When technology firms promise to simplify your life, be careful. On October 1, new software licensing rules go into effect at Microsoft Corp., which touts the "simplified" program as a way to streamline the smorgasbord of licensing options currently available to most corporate customers.
But many analysts say that Microsoft gains more from the move than customers do. "Microsoft has confused simplification with the elimination of options," says Gartner analyst Alexa Bona. "The cheapest and most popular way of upgrading has simply been eliminated, leaving most organizations paying significantly more."
Under the new rules, companies will no longer be able to pay from 50 percent to 70 percent of the price of a new license to upgrade existing software. Instead, they must enroll in an ongoing maintenance contract called Software Assurance (SA) and pay an annual fee amounting to 25 percent to 29 percent of the cost of a full license--or simply buy a new license at full price. Moreover, any company that doesn't have the most current version (Office XP and Windows 2000) in place on October 1, or that subsequently allows SA to lapse for more than 90 days, must buy a full license before it is eligible to join or rejoin.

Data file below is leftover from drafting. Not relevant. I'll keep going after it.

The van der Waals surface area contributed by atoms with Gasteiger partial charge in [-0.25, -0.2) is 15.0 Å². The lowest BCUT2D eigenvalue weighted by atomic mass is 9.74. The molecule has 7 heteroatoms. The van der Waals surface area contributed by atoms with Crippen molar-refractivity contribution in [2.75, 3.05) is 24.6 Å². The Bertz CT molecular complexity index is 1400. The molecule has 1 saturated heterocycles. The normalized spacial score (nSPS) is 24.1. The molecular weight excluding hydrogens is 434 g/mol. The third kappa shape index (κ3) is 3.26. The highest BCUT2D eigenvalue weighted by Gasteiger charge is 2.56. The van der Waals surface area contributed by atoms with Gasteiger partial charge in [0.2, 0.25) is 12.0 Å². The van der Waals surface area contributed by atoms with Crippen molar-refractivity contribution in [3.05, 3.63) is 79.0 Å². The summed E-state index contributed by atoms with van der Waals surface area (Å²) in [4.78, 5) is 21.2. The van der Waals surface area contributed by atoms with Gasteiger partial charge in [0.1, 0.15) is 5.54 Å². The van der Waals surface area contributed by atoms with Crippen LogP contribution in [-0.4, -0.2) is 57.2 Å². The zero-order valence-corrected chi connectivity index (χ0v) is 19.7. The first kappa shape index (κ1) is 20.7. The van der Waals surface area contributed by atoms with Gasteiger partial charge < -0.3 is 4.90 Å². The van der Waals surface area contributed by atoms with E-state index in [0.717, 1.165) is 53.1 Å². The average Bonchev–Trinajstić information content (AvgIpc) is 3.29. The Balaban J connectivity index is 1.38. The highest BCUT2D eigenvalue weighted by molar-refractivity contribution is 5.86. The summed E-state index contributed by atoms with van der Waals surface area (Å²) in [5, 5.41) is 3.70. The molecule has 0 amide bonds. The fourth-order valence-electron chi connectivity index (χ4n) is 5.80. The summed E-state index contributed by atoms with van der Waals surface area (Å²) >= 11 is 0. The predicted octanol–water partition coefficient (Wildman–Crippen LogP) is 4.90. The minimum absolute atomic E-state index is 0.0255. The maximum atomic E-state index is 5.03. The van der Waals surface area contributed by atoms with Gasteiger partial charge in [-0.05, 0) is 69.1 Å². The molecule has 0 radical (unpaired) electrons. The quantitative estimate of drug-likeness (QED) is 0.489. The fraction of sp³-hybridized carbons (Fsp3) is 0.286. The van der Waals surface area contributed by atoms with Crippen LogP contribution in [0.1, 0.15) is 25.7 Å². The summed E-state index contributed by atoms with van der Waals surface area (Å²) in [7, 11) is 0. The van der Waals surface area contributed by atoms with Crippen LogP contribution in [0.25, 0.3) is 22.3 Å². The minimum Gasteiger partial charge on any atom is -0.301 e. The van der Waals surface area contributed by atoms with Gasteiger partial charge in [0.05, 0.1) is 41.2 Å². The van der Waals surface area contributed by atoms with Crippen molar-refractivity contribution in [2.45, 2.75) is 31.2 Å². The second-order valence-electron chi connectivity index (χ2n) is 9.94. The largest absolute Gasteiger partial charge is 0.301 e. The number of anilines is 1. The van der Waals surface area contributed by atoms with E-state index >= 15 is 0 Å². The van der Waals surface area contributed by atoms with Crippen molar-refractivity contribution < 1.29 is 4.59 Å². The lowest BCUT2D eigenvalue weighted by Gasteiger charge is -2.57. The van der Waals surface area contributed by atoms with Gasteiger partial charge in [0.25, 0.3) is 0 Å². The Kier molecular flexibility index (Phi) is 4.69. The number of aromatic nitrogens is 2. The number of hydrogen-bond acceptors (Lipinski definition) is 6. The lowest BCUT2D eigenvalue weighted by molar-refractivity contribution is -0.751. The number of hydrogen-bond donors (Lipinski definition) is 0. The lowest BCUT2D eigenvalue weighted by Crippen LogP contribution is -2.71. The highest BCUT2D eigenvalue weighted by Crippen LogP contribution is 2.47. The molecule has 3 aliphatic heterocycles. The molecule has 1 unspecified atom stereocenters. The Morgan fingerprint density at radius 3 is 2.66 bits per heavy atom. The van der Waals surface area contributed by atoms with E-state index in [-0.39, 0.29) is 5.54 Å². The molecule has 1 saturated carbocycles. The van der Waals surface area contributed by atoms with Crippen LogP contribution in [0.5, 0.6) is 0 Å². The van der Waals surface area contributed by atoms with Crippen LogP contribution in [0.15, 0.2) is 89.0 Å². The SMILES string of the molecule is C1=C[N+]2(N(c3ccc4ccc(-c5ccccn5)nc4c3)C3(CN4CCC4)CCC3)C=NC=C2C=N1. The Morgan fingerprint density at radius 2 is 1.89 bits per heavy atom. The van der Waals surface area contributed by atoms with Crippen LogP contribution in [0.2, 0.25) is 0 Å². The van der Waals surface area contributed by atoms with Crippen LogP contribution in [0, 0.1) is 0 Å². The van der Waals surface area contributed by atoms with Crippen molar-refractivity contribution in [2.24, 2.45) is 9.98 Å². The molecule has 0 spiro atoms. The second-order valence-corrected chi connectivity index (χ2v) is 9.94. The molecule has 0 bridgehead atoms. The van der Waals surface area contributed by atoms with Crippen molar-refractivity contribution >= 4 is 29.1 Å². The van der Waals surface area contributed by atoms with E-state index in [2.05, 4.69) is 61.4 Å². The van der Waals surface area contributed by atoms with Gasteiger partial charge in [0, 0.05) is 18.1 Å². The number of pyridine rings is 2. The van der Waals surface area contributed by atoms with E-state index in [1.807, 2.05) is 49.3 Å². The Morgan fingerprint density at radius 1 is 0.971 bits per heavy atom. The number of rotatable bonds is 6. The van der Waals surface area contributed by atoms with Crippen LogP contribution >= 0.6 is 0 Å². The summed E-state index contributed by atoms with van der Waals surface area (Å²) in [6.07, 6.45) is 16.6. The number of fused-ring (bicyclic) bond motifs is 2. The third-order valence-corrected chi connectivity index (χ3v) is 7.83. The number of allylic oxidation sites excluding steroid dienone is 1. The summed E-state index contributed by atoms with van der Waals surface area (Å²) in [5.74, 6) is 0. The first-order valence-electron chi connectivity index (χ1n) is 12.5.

Gartner estimates that upgrading Microsoft Office every four years will cost from 68 percent to 107 percent more under the new scheme; companies that upgrade every three years will pay from 35 percent to 77 percent more. For a firm with 5,000 desktops on a four-year cycle, that's a bump from $900,000 to $1.7 million.
"I don't know how they came up with those numbers," counters Bill Henningsgaard, Microsoft's vice president of worldwide licensing and pricing. He says that only 20 percent of customers will pay higher prices, and the maximum increase will be approximately 35 percent. Meta Group analyst Kurt Schlegel agrees with Henningsgaard that the net present value of SA is equivalent to upgrading every two to three years, but many companies don't upgrade that frequently.